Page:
Gold analysts are generally bullish by nature and many have long-running forecasts that bullion is poised to rally through the $2,000 an ounce barrier, but the reality continues to disappoint.
If analysts were looking for reasons why gold has failed to push on from its all-time high of $1,920.30 an ounce, the World Gold Council's third-quarter report is a good place to start.
No doubt the gold bugs will point to the fact that third-quarter demand, at 1,084.6 tonnes, was up from the second quarter's 982.2 tonnes and was the first quarterly gain in a year.
The increase was driven by a jump in demand from exchange-traded funds (ETFs) and from India, but even this wasn't enough to prevent an 11 percent decline from the third quarter of last year.
The problem for any bullish gold view is that physical demand isn't supportive.
For the year to end September, gold demand was 3 percent weaker, according to the council.
No matter which way you slice and dice the individual breakdown of demand in an attempt to find the positives, the overall picture is that demand is slightly weaker, and it's hard to see any reason why prices should rally significantly unless demand starts rising.
The bullish gold view thus relies largely on the fear trade, where people buy gold on the basis that the European debt crisis and quantitative easing in the United States will ultimately lead to monetary debasement and rampant inflation.
Certainly, this view will have helped the gain in ETFs, where holdings jumped by 136 tonnes in the third-quarter, resulting in a 165 percent gain in the year to end-September.
The other positive area for demand is central bank purchases, which are up 49 percent for the year to end-September, but these are easing from record levels and third-quarter demand of 97.6 tonnes was the lowest since the June quarter of last year.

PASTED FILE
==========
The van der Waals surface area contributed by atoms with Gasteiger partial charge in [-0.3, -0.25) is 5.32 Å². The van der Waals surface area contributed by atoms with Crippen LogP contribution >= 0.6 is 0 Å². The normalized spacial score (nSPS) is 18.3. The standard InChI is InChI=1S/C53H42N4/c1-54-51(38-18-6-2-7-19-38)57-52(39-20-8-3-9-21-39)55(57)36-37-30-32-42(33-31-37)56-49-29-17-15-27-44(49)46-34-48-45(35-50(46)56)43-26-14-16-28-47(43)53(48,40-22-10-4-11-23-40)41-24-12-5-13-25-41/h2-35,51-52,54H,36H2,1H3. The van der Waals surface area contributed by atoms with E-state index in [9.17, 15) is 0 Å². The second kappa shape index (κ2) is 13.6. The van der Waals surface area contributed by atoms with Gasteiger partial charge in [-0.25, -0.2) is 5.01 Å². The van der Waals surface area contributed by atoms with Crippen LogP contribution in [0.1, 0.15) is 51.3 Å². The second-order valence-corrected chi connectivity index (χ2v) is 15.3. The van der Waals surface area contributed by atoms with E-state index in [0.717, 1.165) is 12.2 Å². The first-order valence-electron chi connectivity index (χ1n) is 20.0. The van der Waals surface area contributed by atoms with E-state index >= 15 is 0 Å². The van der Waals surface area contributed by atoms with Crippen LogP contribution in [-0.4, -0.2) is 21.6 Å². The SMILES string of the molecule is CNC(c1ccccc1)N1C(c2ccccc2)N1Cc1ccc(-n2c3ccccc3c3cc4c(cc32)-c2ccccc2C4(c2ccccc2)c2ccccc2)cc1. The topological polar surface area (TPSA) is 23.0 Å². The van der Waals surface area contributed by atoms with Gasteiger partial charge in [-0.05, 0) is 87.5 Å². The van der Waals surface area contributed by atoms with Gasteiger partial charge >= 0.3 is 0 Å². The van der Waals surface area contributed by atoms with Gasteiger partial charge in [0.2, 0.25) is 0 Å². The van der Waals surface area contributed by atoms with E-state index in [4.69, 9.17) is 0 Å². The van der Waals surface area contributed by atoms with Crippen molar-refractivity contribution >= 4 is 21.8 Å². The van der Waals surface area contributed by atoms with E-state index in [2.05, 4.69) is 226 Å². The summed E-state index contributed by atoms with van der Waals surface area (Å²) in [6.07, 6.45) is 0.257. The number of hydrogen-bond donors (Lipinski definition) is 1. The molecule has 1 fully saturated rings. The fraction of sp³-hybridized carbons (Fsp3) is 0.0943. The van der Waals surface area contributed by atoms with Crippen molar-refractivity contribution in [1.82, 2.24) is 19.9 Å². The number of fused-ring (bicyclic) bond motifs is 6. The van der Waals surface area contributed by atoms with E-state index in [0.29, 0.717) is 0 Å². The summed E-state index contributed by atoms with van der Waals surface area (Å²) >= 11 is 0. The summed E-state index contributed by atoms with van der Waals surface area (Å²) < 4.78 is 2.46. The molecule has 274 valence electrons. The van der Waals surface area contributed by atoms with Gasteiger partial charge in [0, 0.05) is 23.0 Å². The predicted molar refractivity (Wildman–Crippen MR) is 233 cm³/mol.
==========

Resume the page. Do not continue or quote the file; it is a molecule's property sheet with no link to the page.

It's possible that the flow of bullion into ETFs and central banks is holding up the gold price, which would otherwise be falling by more than it has on the back of soft physical demand.
Spot gold has been in a fairly narrow range between just above $1,500 an ounce and just below $1,800 this year, and is currently around $1,725.
It's also no coincidence that the price was weakest this year in the second quarter, when physical demand was the lowest in two and a half years, and at its highest when demand posted a modest recovery in the third quarter.
Given that physical demand is dominated by China and India, it's worth looking at what's happening in two Asian giants, something Western gold analysts tend to overlook, seeing them as a secondary concern to more traditional drivers such as U.S. interest rates.
Demand in India, the world's biggest gold buyer, rose to 223.1 tonnes in the third quarter, a sharp jump from the 181.3 tonnes in the second quarter and the 204.8 tonnes from the same period last year.
Indian demand was probably due a rebound after several weak quarters, and a strengthening rupee probably provided a catalyst for the third-quarter increase.
But Indian demand is still down 28 percent in year-on-year terms, which equates to 305.9 tonnes, a significant reduction in physical demand that can't be made up by even a strong fourth quarter in the South Asian nation.
Chinese demand has also disappointed the bulls, falling to 176.8 tonnes in the third quarter, a drop of 8 percent from the same quarter a year ago and a bare 1 percent rise in year-on-year terms.
Slower economic growth was blamed by the council, which said stronger conditions in the fourth quarter may boost demand in China.
That is quite likely, but Chinese demand will probably only grow significantly when a rising price trend is re-established or domestic inflation rises again.
Given that China and India together account for about half of total gold demand, it seems logical to assume that they are vital to the outlook for prices.
Right now, the two are a drag on gold prices, and I would only expect a rally to resume when there is evidence of stronger demand from the Asian giants.
However, if demand does rise in China and India, it will probably be on the back of strengthening economic conditions, which in turn might undermine the fear trade that has driven inflows into ETFs.
A repeat of last year's rally to the record high, when strong physical demand in Asia combined with fear-driven investment demand from Europe and the United States and central bank buying is unlikely to be repeated in the coming months.
This makes me wonder how long many of the gold analysts can cling to bullish forecasts, how many months do you have to be wrong before you change your mind?
(Clyde Russell is a Reuters market analyst. The views expressed are his own)